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W. S. Tkweme

militant political activist and religious leader, was born Hubert Geroid Brown in Baton Rouge, Louisiana, the youngest child and second son of Eddie C. Brown, a laborer for Esso Standard Oil, and Thelma Warren, a teacher. According to his own account, Brown was a rebel from the earliest days against the color biases of his community as well as the authoritarianism and Eurocentric curricula of the schools in Baton Rouge. He identified with youth street culture and its heroes, whose verbal and physical jousting he extolled in his 1970 memoir Die Nigger Die! His facility at signifying or “playing the dozens” earned Brown the “Rap” sobriquet that he was to carry throughout the first phase of his public career.Brown attended Southern University in Baton Rouge from 1961 to 1963 but dropped out to pursue his growing interest in the civil rights movement Following his brother Ed whose ...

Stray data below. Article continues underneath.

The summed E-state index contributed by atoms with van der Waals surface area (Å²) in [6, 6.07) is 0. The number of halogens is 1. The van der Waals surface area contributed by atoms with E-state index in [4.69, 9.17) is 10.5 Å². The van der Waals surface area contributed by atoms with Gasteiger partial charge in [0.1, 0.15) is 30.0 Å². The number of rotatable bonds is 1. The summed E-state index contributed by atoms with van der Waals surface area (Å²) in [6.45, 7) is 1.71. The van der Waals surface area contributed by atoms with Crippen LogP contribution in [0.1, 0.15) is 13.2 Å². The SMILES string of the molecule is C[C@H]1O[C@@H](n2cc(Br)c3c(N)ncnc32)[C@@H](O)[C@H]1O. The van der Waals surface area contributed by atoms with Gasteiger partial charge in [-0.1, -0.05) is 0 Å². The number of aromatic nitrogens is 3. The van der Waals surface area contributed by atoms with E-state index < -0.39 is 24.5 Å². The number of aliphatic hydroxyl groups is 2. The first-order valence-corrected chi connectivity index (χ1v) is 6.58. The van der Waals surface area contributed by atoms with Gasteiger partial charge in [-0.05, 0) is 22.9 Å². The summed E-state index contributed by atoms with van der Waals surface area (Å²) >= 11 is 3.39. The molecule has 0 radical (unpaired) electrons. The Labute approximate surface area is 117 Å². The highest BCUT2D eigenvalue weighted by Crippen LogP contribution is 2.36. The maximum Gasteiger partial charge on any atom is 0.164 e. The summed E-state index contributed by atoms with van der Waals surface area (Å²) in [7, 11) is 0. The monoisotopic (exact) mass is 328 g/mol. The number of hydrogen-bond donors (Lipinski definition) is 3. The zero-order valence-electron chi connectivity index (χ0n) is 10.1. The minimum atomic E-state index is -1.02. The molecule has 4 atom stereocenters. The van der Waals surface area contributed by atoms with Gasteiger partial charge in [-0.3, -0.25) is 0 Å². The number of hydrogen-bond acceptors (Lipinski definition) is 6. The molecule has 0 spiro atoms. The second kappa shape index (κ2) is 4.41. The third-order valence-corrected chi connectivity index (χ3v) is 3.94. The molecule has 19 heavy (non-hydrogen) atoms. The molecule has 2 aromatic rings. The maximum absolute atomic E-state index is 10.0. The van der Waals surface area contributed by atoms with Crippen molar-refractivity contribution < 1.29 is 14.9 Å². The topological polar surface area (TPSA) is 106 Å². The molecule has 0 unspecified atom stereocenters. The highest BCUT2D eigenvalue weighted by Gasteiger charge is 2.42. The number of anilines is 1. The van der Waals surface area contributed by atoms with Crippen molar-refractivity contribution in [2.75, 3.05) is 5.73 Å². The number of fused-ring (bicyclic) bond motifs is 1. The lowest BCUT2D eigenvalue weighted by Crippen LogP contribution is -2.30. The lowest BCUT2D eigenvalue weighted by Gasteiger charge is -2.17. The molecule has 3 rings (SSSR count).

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Jennifer Jensen Wallach

civil rights activist and religious leader. Hubert Gerold “H. Rap” Brown was born in Baton Rouge, Louisiana, in 1943. He attended Southern University in Baton Rouge, studying sociology from 1960 to 1964. He then relocated to Washington, D.C., where he became chairman of the Nonviolent Action Group (NAG), a civil rights organization. During his brief tenure with the NAG, Brown attended a high-profile meeting with President Lyndon B. Johnson. Much to the chagrin of more moderate black leaders, Brown refused to show deference to the president, instead rebuking him for the state of American race relations.

In 1966 Brown joined the Student Nonviolent Coordinating Committee (SNCC), becoming director of the Alabama Project. In 1967 at the age of twenty three he was elected chairman of the organization Brown led SNCC in a transition away from the nonviolent philosophy of the early days of the civil ...